The 7th Circuit Court of Appeals affirmed a police officer who released a dog during an arrest to find a suspect is not entitled to qualified immunity.
Zachary Elfreich was one of four Evansville police officers sent to execute a search warrant on Jamie Becker after Becker allegedly held a knife to his brother-in-law’s neck. During the course of the arrest, Elfreich released his dog, Axel, and the dog’s bite severely injured Becker’s leg, causing permanent damage to muscle and nerves.
Becker claimed this was excessive force and a violation of his Fourth Amendment rights. He said Elfreich did not call off the dog until he was fully under handcuffs, which was too long. Elfreich claimed he was entitled to qualified immunity, but the District Court denied summary judgment for Elfreich, ruling he was not entitled to immunity. He appealed.
The 7th Circuit said it’s impossible to pin down whether using Axel carried a substantial risk of causing serious bodily injury. It’s not known how much forced Axel used or if he behaved the way he was trained.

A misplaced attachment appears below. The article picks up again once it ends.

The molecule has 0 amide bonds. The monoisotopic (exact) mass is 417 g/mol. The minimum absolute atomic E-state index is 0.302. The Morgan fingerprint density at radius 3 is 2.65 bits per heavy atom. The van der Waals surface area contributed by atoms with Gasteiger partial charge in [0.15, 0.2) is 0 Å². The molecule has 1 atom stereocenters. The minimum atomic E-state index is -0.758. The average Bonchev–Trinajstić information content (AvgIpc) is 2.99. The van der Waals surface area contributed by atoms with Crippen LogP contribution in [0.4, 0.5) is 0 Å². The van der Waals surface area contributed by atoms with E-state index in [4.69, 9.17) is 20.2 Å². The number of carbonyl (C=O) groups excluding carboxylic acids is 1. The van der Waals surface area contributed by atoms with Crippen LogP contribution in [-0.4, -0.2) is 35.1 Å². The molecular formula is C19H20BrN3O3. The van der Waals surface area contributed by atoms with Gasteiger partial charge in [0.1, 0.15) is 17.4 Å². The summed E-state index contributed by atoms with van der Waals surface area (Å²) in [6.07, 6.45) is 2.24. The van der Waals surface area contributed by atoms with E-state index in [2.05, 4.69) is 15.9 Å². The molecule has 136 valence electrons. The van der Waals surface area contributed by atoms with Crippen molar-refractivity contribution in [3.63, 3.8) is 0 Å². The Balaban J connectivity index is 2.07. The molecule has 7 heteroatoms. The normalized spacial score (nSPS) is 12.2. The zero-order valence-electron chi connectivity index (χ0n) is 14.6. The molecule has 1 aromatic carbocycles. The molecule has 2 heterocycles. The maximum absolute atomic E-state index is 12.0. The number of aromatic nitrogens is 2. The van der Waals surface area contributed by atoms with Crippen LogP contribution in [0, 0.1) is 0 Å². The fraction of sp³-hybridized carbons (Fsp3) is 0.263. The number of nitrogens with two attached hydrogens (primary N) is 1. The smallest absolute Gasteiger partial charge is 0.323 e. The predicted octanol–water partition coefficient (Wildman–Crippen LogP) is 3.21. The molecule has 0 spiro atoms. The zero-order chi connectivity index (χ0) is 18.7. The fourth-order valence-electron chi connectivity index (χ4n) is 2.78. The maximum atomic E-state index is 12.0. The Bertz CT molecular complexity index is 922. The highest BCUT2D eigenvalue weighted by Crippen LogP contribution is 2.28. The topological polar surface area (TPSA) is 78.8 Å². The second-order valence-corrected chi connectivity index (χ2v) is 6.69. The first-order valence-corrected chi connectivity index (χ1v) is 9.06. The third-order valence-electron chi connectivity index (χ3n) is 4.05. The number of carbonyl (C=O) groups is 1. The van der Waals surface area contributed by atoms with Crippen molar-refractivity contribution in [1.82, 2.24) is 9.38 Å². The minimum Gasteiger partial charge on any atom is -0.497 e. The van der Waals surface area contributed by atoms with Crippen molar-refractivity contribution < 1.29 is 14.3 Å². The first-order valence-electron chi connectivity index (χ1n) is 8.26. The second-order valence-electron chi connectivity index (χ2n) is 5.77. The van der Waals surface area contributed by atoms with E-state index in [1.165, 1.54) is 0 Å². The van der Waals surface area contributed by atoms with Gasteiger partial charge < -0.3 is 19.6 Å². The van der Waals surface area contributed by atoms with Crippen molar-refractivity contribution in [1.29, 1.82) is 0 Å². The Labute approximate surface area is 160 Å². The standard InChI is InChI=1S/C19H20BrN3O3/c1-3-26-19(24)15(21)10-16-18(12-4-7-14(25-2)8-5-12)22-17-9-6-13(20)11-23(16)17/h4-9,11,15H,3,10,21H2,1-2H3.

However, Elfreich should have determined that Becker was surrendering when he came down the stairs with his hands up during the arrest and called off Axel. Becker did not exhibit any aggressive behavior during the arrest. Elfreich claimed that Becker may have been armed, but Elfreich had plenty of backup and he was armed as well.
The 7th Circuit said officers cannot use significant force on a non-resisting or passively resisting suspect, and Elfreich did that with Becker. A jury could reasonably find that Elfreich’s use of force was excessive and because no more than minimal force needed to be used to arrest Becker, Elfreich is not entitled to qualified immunity.
The case is Jamie Becker v. Zachary Elfreich, individually and as an officer of the Evansville Police Department, 15-1363.